Todd Carney's sacking and the resignation of Cronulla coach Peter Sharp can be directly linked to the crippling effect the Australian Sports Anti-Doping Authority's investigation is having on the Sharks, says NRL chief operating officer Jim Doyle.

On another tumultuous day for the embattled Sharks, Doyle said it was "completely unacceptable" that the Asada probe had spanned 18 months and this had contributed to the crisis Cronulla were in - on and off the field.

Although Carney has a long record of alcohol-related incidents, it's been reported that the 28-year-old fell back into bad habits after Cronulla coach Shane Flanagan was suspended over the club's 2011 supplement programme.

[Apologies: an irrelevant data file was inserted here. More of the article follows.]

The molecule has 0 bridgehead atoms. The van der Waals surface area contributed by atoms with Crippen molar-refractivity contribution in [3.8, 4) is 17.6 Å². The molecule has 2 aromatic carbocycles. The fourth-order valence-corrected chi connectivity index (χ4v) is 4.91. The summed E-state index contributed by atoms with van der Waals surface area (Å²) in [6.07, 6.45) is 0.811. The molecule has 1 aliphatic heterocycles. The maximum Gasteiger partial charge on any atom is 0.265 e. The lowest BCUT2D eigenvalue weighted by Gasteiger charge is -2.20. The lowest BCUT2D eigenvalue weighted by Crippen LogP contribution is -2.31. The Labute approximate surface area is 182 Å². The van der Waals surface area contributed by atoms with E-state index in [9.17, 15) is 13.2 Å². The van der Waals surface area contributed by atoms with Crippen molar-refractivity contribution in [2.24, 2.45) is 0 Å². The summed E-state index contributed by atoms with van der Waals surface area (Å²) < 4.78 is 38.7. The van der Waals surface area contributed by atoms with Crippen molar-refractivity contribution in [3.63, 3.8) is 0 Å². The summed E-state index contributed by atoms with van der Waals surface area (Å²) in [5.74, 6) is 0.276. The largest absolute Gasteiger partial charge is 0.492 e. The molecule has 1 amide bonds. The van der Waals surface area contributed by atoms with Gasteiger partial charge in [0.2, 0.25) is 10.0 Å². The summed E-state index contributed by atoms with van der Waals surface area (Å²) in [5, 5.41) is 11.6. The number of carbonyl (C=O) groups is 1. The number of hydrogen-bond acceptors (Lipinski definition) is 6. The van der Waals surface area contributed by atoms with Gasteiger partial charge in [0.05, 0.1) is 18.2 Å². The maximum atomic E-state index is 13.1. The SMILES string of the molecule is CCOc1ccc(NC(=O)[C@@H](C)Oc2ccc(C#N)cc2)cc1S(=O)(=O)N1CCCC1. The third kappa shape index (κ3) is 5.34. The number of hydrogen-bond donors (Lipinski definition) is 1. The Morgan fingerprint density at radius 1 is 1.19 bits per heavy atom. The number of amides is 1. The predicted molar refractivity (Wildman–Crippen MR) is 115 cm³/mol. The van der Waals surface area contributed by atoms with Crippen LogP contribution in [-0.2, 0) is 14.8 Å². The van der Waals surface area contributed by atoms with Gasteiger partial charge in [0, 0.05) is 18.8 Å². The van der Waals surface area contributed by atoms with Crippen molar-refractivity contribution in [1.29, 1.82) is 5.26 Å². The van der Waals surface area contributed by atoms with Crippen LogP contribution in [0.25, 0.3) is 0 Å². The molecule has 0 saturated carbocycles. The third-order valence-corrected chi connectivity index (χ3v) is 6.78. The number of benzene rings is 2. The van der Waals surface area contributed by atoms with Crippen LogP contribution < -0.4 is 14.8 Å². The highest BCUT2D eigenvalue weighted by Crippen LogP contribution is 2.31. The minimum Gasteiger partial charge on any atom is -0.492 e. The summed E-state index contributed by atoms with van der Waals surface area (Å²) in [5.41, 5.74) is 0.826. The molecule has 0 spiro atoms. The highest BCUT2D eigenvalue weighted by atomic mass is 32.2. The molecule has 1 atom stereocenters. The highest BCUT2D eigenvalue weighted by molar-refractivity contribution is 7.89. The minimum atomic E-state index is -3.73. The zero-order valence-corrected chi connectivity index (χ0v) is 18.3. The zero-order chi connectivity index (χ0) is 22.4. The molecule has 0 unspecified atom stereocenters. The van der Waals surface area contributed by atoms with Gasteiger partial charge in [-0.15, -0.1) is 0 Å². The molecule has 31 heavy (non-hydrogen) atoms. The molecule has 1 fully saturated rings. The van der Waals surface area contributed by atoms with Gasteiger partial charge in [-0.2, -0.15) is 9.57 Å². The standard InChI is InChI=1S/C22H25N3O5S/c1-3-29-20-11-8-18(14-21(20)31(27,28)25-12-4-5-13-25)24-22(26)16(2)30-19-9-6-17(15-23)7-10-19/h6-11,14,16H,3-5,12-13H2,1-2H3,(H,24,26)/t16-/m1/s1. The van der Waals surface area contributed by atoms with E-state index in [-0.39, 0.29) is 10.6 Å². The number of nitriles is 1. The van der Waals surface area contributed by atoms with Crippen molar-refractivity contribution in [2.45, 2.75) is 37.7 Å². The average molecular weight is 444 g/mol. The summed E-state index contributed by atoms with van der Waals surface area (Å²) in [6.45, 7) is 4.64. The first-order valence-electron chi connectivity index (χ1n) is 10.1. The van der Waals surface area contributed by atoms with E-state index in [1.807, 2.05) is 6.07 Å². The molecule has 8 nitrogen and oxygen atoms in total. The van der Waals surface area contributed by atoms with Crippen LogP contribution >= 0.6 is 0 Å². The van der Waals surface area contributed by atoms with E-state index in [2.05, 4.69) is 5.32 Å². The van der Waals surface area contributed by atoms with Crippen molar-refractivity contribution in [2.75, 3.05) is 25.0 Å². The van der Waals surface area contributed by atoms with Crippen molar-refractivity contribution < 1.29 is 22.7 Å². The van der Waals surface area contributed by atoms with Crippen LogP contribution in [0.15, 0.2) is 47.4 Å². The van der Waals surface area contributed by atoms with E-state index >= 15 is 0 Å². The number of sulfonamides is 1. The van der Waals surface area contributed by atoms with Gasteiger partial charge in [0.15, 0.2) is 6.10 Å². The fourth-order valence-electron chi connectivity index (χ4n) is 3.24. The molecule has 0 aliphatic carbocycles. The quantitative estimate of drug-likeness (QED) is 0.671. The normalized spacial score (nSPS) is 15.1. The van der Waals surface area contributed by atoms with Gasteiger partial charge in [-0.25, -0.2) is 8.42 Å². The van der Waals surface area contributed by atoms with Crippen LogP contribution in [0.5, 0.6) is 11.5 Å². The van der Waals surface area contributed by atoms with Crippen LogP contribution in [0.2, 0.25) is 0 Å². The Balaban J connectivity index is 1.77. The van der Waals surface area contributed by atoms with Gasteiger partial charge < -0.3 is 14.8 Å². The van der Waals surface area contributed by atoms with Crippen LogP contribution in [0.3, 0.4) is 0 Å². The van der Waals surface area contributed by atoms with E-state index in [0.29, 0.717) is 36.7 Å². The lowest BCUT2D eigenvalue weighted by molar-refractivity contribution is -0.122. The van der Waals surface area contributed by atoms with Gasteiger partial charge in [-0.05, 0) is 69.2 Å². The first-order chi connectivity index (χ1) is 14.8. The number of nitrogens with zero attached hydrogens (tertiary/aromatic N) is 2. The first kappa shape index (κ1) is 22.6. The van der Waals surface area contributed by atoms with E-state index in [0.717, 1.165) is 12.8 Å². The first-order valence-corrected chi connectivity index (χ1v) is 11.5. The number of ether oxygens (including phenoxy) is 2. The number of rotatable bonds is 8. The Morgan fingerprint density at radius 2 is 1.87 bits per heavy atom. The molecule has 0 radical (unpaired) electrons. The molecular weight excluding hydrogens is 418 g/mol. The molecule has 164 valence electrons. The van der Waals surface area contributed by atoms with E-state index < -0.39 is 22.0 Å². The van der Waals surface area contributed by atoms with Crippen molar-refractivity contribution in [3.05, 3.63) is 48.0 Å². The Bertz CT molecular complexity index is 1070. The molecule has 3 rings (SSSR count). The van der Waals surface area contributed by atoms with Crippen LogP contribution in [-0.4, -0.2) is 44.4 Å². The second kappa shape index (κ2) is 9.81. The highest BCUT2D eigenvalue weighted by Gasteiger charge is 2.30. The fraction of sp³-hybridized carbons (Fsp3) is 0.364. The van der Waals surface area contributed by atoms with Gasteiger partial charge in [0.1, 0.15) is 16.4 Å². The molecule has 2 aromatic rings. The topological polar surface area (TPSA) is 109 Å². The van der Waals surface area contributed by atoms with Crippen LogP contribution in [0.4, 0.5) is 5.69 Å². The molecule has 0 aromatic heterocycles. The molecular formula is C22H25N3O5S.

More to the point, Doyle said, the Asada issue played a part in Carney's sacking because the Sharks had been desperate to find major sponsors after continual bad press over the drug probe.


Interim coach Sharp's decision to resign, announced yesterday, came a week after captain Paul Gallen said players believed he wasn't giving 100 per cent. Doyle said Asada's seemingly endless investigation had led to Cronulla's implosion, as it had been been "something hanging over their head".

"We've said right from the start it's completely unacceptable. We push Asada on a continuous basis that we want to get this resolved as soon as we can.

"They have a lot of process they need to go through and it's outside our control. But we push them every single day to get a result."

But Doyle doesn't believe the Sharks are on the brink of collapse.

"It's trying times for them but they'll continue to work through and be a stronger club at the end of it."